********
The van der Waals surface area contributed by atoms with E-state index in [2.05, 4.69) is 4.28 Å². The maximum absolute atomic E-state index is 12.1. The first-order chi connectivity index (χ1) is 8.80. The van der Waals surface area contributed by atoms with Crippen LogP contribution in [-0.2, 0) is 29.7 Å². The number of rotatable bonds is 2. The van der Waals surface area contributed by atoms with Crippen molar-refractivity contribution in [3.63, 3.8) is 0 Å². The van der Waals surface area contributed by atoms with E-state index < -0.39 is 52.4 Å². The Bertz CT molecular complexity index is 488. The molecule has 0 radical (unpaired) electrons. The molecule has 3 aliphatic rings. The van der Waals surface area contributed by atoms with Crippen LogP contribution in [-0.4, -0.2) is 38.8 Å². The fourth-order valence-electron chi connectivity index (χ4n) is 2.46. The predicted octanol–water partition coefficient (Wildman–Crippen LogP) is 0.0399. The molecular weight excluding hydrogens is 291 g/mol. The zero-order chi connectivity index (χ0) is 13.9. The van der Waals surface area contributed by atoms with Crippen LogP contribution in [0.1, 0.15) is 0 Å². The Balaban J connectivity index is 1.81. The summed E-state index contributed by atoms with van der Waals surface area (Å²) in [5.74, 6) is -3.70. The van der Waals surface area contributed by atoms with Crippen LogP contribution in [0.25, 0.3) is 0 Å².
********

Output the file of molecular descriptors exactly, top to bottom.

The van der Waals surface area contributed by atoms with E-state index in [2.05, 4.69) is 4.28 Å². The maximum absolute atomic E-state index is 12.1. The first-order chi connectivity index (χ1) is 8.80. The van der Waals surface area contributed by atoms with Crippen LogP contribution in [-0.2, 0) is 29.7 Å². The number of rotatable bonds is 2. The van der Waals surface area contributed by atoms with Crippen molar-refractivity contribution in [3.63, 3.8) is 0 Å². The van der Waals surface area contributed by atoms with E-state index < -0.39 is 52.4 Å². The Bertz CT molecular complexity index is 488. The molecule has 0 radical (unpaired) electrons. The molecule has 3 aliphatic rings. The van der Waals surface area contributed by atoms with Crippen LogP contribution in [-0.4, -0.2) is 38.8 Å². The fourth-order valence-electron chi connectivity index (χ4n) is 2.46. The predicted octanol–water partition coefficient (Wildman–Crippen LogP) is 0.0399. The molecular weight excluding hydrogens is 291 g/mol. The zero-order chi connectivity index (χ0) is 13.9. The van der Waals surface area contributed by atoms with Crippen LogP contribution in [0.1, 0.15) is 0 Å². The Balaban J connectivity index is 1.81. The summed E-state index contributed by atoms with van der Waals surface area (Å²) in [5.74, 6) is -3.70. The van der Waals surface area contributed by atoms with Crippen LogP contribution in [0.25, 0.3) is 0 Å².